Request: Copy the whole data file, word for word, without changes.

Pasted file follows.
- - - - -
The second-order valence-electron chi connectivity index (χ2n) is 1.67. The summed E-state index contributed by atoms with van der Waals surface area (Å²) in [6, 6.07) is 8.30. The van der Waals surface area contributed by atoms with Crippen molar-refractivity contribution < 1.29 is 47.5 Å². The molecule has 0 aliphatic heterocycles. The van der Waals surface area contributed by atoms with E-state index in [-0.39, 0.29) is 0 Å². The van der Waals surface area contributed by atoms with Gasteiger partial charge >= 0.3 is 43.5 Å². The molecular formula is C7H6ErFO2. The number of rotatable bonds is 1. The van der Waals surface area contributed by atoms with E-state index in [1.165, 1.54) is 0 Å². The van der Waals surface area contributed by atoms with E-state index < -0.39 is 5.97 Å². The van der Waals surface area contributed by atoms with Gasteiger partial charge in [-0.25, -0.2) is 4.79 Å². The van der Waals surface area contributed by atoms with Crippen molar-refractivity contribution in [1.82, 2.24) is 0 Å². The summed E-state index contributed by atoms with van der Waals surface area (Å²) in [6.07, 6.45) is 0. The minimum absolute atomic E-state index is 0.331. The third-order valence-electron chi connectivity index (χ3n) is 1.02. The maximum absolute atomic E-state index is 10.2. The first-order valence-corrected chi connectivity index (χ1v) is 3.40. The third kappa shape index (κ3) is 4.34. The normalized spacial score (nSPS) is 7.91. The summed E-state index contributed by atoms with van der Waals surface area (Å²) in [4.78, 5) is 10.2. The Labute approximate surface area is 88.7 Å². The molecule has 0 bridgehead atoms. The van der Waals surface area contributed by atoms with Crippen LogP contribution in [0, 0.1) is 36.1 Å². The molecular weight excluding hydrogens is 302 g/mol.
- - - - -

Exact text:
The second-order valence-electron chi connectivity index (χ2n) is 1.67. The summed E-state index contributed by atoms with van der Waals surface area (Å²) in [6, 6.07) is 8.30. The van der Waals surface area contributed by atoms with Crippen molar-refractivity contribution < 1.29 is 47.5 Å². The molecule has 0 aliphatic heterocycles. The van der Waals surface area contributed by atoms with E-state index in [-0.39, 0.29) is 0 Å². The van der Waals surface area contributed by atoms with Gasteiger partial charge >= 0.3 is 43.5 Å². The molecular formula is C7H6ErFO2. The number of rotatable bonds is 1. The van der Waals surface area contributed by atoms with E-state index in [1.165, 1.54) is 0 Å². The van der Waals surface area contributed by atoms with E-state index < -0.39 is 5.97 Å². The van der Waals surface area contributed by atoms with Gasteiger partial charge in [-0.25, -0.2) is 4.79 Å². The van der Waals surface area contributed by atoms with Crippen molar-refractivity contribution in [1.82, 2.24) is 0 Å². The summed E-state index contributed by atoms with van der Waals surface area (Å²) in [6.07, 6.45) is 0. The minimum absolute atomic E-state index is 0.331. The third-order valence-electron chi connectivity index (χ3n) is 1.02. The maximum absolute atomic E-state index is 10.2. The first-order valence-corrected chi connectivity index (χ1v) is 3.40. The third kappa shape index (κ3) is 4.34. The normalized spacial score (nSPS) is 7.91. The summed E-state index contributed by atoms with van der Waals surface area (Å²) in [4.78, 5) is 10.2. The Labute approximate surface area is 88.7 Å². The molecule has 0 bridgehead atoms. The van der Waals surface area contributed by atoms with Crippen LogP contribution in [0, 0.1) is 36.1 Å². The molecular weight excluding hydrogens is 302 g/mol.